Byzantine architecture can best be described as a cross between Roman and Eastern architectural traditions. Roman columns can be seen in tandem with pointed arches of the East. Domes replaced the square rooftops of typical Roman architecture, using pendentives to achieve this goal. Pendentives were originally a Persian invention but were adopted by the Byzantines, and they make it possible to have a square room with a domed ceiling. Triangular in shape, pendentives are placed in the corners to make a rounded base for the dome. Modern Roman Catholic churches now use many of the typical Byzantine architectural styles, such as the pointed arch and the flying buttress. Anyone studying architecture should definitely look at Byzantine architecture because it can be seen all over the world--but it is rarely called Byzantine.

Mosaics That Simply Amaze!

The mosaics at the Hagia Sophia depict a range of persons including saints, Jesus, the Virgin Mary, and emperors and empresses. Most of the lunettes (located above the massive doorways into the nave) have mosaics above them. The Imperial Gate, which was the main entrance that only the emperor could come through, has a mosaic depicting an emperor with a nimbus in one hand bowing down to Christ Pantocrator. The archangel Gabriel and the Mother Mary are located on both sides of Christ. Which emperor is being depicted is unknown as sources vary; some claim it is Leo VI while others claim it is Constantine VII. There are others that argue it could have been made by these emperors because it is known that the mosaics were made during their reigns, sometime in the ninth and tenth centuries, but they may have made the mosaics to depict another emperor they wished to emulate.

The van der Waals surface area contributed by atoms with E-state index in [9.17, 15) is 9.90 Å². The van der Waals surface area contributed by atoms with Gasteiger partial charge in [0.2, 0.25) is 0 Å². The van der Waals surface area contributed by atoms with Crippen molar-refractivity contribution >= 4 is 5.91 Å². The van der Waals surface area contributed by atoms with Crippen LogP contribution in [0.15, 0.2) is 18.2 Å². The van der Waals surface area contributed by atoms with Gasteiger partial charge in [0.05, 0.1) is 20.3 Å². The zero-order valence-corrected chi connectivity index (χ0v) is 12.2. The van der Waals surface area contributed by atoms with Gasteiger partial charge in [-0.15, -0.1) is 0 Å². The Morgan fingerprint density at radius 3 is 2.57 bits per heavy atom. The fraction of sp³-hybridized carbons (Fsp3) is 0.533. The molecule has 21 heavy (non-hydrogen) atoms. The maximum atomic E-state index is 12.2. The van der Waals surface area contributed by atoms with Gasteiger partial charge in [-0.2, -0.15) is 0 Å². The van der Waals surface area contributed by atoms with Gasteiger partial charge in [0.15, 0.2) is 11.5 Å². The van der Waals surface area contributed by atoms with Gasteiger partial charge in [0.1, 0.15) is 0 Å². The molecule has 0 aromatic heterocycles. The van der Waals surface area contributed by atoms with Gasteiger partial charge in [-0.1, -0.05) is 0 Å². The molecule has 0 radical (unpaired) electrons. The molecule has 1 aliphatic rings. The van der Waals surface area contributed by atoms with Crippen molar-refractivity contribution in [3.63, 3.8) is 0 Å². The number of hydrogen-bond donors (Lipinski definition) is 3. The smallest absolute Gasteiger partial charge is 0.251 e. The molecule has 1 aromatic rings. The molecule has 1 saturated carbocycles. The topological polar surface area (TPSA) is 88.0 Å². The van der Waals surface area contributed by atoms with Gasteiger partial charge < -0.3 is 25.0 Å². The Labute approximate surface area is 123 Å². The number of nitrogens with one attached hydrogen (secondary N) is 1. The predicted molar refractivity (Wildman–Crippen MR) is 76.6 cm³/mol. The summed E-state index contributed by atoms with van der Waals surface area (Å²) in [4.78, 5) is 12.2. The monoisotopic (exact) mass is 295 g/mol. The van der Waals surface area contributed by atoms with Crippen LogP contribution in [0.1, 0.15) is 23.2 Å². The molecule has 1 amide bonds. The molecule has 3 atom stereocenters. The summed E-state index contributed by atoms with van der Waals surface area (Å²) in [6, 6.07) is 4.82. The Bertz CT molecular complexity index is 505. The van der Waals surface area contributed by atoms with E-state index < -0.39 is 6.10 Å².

The apse mosaic has a shimmering background with a deep golden color. Mother Mary is shown with her feet on a jewel-encrusted pedestal colored in royal purple; the Baby Jesus sits upon her lap. She is slim in appearance which differs from earlier Byzantine art where people appear to be shorter and less realistic. What is striking about this mosaic is its placement inside the church on a half-dome further up than the average person can see; this, however, did not stop the artist from adding a lot of detail.



The Fossati brothers were two Swiss artists that were hired in the mid-1800s to reconstruct some of the mosaics on the gallery level. These mosaics are believed to have been lost when the Crusaders of AD 1204 destroyed them. Instead of creating mosaics and reconstructing the marble walls that were looted or destroyed, they chose to paint renditions of them. Now these are surely less impressive than the originals, but the brothers had a task at hand and had to make do. Some marble still existed so they had an idea of what it may have looked like a thousand years earlier. It obvious to the naked eye which walls are painted and which ones are original marble, but either way the place is beautiful. The Hagia Sophia is an artist's playground. Mosaics from the fifth and sixth centuries sit next to those from the ninth and tenth centuries along with pieces from all over the known world and so much more.